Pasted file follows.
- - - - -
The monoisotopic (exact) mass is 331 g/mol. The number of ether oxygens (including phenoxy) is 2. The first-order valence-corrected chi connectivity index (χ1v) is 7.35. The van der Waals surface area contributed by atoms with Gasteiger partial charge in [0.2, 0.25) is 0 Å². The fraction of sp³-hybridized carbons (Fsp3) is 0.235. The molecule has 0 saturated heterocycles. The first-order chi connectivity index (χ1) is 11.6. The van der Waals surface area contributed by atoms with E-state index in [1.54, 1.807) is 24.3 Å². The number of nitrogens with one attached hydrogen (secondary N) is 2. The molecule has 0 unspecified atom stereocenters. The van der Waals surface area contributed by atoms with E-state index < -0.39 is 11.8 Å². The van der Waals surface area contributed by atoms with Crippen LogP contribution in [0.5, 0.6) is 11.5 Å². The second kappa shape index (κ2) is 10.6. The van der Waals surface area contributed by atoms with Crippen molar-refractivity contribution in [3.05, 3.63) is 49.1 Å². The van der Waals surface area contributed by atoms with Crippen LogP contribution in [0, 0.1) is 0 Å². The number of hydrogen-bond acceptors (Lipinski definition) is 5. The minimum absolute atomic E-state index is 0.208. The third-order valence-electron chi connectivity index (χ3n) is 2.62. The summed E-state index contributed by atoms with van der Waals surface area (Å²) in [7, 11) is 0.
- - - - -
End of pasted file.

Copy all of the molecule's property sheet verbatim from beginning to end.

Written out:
The monoisotopic (exact) mass is 331 g/mol. The number of ether oxygens (including phenoxy) is 2. The first-order valence-corrected chi connectivity index (χ1v) is 7.35. The van der Waals surface area contributed by atoms with Gasteiger partial charge in [0.2, 0.25) is 0 Å². The fraction of sp³-hybridized carbons (Fsp3) is 0.235. The molecule has 0 saturated heterocycles. The first-order chi connectivity index (χ1) is 11.6. The van der Waals surface area contributed by atoms with E-state index in [1.54, 1.807) is 24.3 Å². The number of nitrogens with one attached hydrogen (secondary N) is 2. The molecule has 0 unspecified atom stereocenters. The van der Waals surface area contributed by atoms with E-state index < -0.39 is 11.8 Å². The van der Waals surface area contributed by atoms with Crippen LogP contribution in [0.5, 0.6) is 11.5 Å². The second kappa shape index (κ2) is 10.6. The van der Waals surface area contributed by atoms with Crippen molar-refractivity contribution in [3.05, 3.63) is 49.1 Å². The van der Waals surface area contributed by atoms with Crippen LogP contribution in [0, 0.1) is 0 Å². The number of hydrogen-bond acceptors (Lipinski definition) is 5. The minimum absolute atomic E-state index is 0.208. The third-order valence-electron chi connectivity index (χ3n) is 2.62. The summed E-state index contributed by atoms with van der Waals surface area (Å²) in [7, 11) is 0.